From the beginning I’ve been told by birders and photographers alike, “You have to choose one or the other…birding or photography.” Perhaps. Or perhaps not. But I think there’s an important and rapidly growing group that doesn’t feel the need to choose, a group that has found that the camera can both enhance their field experiences and improve their identification skills immensely. In addition, they still enjoy the challenge of capturing birds beautifully. Some of these people are truly expert birders whose birding skills are in the A and A+ categories. Many of them are producing fantastic images, often as a result of always being armed with a camera. It’s an exciting and dynamic group, and I’m happy to count myself in it; we are the photo-birders.

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Ruby Topaz, Trinidad. Image copyright 2012: Scott Whittle. Hand held Canon 400mm f/5.6L and the Canon EOS-7D. Fill flash with the Canon 580 EX Speedlite with a Better Beamer.

I saw this species when the group visited the hummingbird paradise that is the home of Theo Ferguson. But never made an image….

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Bridled Tern, Tobago. Image copyright 2012: Scott Whittle. Hand held Canon 400mm f/5.6L and the Canon EOS-7D. Fill flash with the Canon 580 EX Speedlite with a Better Beamer.

Scott created this image on the boat trip to Little Tobago Island to try for tropicbirds.

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Barred Antshrike, Trinidad. Image copyright 2012: Scott Whittle. Hand held Canon 400mm f/5.6L and the Canon EOS-7D. Fill flash with the Canon 580 EX Speedlite with a Better Beamer.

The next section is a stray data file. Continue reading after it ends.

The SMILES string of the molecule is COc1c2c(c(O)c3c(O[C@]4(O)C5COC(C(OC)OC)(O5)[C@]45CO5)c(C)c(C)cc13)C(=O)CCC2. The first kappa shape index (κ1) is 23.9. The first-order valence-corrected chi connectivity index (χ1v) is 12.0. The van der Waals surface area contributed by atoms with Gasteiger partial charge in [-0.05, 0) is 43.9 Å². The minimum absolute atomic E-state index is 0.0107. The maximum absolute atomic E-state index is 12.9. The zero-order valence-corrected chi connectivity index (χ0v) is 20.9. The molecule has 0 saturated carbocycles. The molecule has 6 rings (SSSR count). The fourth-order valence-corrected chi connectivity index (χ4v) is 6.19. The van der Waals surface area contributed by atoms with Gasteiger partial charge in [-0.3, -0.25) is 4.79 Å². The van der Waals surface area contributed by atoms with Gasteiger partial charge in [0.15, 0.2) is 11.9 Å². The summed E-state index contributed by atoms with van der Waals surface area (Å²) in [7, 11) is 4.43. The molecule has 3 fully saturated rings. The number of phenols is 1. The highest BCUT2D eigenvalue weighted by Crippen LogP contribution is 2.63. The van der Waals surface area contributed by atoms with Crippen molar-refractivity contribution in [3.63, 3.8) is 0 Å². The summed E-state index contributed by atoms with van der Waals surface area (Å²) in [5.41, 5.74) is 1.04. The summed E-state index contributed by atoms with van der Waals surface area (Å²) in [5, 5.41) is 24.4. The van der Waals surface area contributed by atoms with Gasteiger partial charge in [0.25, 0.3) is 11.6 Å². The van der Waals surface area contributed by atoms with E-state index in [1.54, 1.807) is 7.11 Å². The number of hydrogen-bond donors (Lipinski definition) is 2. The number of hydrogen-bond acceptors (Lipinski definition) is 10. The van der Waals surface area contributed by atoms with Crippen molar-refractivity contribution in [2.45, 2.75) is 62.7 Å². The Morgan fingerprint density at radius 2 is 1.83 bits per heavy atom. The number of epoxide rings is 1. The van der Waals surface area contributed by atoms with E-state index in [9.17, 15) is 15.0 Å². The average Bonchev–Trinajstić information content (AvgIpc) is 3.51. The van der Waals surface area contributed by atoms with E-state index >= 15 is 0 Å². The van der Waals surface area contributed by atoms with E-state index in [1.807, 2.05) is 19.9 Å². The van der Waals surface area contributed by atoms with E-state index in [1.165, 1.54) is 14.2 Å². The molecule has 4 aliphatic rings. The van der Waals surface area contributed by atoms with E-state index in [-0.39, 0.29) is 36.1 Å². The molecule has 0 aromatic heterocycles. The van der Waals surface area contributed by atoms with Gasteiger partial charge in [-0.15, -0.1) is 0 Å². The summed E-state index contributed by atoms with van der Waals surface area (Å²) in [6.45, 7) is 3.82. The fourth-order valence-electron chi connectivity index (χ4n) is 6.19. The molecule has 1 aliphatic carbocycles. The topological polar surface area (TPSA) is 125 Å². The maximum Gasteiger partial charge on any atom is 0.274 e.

Scott photographed this species from the veranda at Asa Wright; I never saw it.

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Caligo Ventures

If you would like to stay at the avian-rich Asa Wright Nature Centre or visit Trinidad and Tobago you need to get in touch with the great folks at Caligo Ventures. They handle all North American bookings for the charming and legendary lodge located on a 2,000 acre tract of rainforest high in the Arima Valley of the Trinidad’s Northern Range. You can contact them here.

24 comments to Scott Whittle: Photo-birder

  • avatar Andrew

    Great post!

  • Thanks Art I found this post to be very interesting since I’m a photographer who became a birder who uses the 400 5.6 while birding (first on a 30D, now on a 5D2).
    I was strictly shooting handheld for the last five years until my left elbow tendinitis got so bad I put down the camera for five months to rest it and just recently started shooting again using a tripod. I always thought the tripod would slow me down too much but it has worked great. I got sharp shots in deep shade (Ovenbird, Swainson’s Thrush) without having to crank up the ISO and I was sold on the tripod. It even works okay with panning and flight shots which is one of my favorite shooting styles (I bought the 400/5.6 on your recommendation for birds in flight).
    Thanks for sharing your knowledge through your blog, I enjoy it and I learned a very important technique from reading your book “The Art of Bird Photography”- shooting right angle to the sun.